Rep. Donna Edwards wants to roll back employee pension contribution increases. (Thomas Brown/Staff)
New federal employees would see their contribution to retirement funds drop by hundreds of dollars under legislation introduced July 31 by Rep. Donna Edwards, D-Md.
The Federal Employee Pension Fairness Act would reverse pension increases passed under the Bipartisan Budget Act of 2013, which requires federal employees hired after January 2014 to pay 4.4 percent of their salaries into the Federal Employees Retirement System. Those hired in 2013 pay 3.1 percent. Employees hired before 2013 contribute 0.8 percent.
The bill is co-sponsored by Reps. Gerry Connolly, D-Va., Elijah Cummings, D-Md., Marcy Kaptur, D-Ohio, Keith Ellison, D-Minn., Charlie Rangel, D-N.Y., and Delegate Eleanor Holmes Norton, D-D.C.
Federal employee groups have been pushing for the repeal of the pension contribution increases, arguing that it squeezes federal employees. For example, a chemical engineer hired at an Army installation in 2014 with a starting salary of approximately $36,000 per year will pay $1,300 more a year for his or her pension than someone in the same job and location hired in 2012 or before, according to the American Federation of Government Employees.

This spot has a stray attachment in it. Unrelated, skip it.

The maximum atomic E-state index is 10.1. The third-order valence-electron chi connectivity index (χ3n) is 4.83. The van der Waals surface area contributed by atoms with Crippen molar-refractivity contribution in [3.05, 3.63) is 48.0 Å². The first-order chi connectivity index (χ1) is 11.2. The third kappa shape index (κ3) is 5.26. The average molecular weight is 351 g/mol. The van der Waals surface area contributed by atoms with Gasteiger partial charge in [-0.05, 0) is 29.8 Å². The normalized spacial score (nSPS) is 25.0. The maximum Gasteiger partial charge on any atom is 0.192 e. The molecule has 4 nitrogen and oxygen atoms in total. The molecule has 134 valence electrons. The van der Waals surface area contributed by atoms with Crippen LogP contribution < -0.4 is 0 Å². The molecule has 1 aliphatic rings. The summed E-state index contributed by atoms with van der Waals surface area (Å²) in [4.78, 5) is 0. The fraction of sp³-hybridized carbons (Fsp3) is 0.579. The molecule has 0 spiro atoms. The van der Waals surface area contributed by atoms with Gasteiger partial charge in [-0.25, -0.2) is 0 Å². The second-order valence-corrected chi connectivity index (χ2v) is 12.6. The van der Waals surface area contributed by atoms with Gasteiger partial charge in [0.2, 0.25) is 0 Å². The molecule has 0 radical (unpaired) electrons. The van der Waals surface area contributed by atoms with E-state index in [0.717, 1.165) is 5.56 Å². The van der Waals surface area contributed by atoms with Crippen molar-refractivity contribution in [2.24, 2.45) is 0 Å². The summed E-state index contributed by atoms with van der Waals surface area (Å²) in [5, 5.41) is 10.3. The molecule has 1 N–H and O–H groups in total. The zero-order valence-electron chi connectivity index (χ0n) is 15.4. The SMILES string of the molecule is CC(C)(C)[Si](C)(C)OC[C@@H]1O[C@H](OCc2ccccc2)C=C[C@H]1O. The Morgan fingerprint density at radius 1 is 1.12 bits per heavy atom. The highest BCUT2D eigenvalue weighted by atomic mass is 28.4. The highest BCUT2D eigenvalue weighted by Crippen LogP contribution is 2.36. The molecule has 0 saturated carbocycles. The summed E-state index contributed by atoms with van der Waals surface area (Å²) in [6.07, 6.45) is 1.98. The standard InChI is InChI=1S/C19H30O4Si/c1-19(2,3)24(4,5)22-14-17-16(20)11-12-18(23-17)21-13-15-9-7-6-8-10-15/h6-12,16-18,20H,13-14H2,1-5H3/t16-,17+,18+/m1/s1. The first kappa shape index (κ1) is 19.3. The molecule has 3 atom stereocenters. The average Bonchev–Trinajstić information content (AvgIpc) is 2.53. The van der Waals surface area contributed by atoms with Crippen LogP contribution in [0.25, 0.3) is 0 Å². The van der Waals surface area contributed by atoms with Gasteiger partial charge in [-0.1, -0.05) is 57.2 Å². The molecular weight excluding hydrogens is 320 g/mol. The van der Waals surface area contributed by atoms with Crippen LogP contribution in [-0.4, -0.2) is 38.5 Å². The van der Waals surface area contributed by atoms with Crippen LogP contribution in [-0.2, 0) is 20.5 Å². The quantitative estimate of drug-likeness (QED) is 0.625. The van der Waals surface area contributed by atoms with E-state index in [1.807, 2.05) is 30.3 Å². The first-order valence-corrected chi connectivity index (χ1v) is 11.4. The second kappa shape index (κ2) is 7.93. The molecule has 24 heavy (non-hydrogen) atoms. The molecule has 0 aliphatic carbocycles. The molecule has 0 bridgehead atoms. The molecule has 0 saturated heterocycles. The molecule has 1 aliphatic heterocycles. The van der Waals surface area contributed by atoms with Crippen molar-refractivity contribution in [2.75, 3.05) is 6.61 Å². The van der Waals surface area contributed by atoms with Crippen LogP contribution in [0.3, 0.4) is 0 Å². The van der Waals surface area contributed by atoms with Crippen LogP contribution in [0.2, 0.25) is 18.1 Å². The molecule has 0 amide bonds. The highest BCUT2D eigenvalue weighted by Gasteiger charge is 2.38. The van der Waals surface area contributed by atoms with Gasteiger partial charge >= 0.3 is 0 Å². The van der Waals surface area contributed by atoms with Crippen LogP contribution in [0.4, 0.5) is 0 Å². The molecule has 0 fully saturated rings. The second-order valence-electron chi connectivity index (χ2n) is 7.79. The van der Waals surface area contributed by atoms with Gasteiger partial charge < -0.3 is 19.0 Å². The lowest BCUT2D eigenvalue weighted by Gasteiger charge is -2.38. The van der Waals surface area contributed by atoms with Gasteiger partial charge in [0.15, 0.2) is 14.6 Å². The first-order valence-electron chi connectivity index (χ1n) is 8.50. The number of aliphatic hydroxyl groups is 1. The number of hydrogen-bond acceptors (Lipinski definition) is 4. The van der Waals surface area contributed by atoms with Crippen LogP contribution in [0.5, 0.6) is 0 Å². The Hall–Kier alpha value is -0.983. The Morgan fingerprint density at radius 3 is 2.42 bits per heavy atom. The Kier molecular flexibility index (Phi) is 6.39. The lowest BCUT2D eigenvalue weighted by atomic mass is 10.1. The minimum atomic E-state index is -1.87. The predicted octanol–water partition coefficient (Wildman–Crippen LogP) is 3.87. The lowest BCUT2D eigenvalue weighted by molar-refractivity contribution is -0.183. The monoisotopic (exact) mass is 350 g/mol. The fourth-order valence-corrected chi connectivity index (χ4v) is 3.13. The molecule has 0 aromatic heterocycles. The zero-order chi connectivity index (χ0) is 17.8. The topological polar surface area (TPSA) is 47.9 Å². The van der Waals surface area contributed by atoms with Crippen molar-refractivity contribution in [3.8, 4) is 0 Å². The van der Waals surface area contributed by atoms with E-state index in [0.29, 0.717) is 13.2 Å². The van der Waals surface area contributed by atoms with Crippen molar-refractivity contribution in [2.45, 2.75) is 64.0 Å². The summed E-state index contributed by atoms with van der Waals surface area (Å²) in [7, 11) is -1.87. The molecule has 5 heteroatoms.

“Congress has placed an immense burden on our public servants, with no regard to the harsh economic pain these modestly-paid, middle class Americans have suffered,” AFGE president J. David Cox said in a statement. “Rep. Edwards has been a staunch supporter of federal workers and understands that they should not be used as an ATM for those whose real goal is to dismantle the programs and agencies that employ this workforce.”
AFGE also sent a letter to members of Congress July 31 urging lawmakers support the legislation, arguing the increases were “draconian” and were only used to scapegoat federal employees for an economic crisis they did not create.
Federal employees have already contributed $120 billion toward deficit reduction efforts and the bill would help roll back the trend of cutting federal worker salaries and benefits, said Joseph Beaudoin, the president of the National Active and Retired Federal Employees association.
“Providing our public servants adequate compensation is about more than just fairness, it is about maintaining an efficient and effective federal government,” he said.
Federal employees have suffered enough through three years of pay freezes, unpaid furloughs, the elimination of cost-of-living increases and pension contribution rate hikes, Edwards said in a statement July 31.
“As a nation it is our duty to ensure the fair treatment of our federal employees, especially during times of economic strain. Let’s stop unduly burdening our federal workers, and start asking wealthy corporations to pay their fair share,” Edwards said.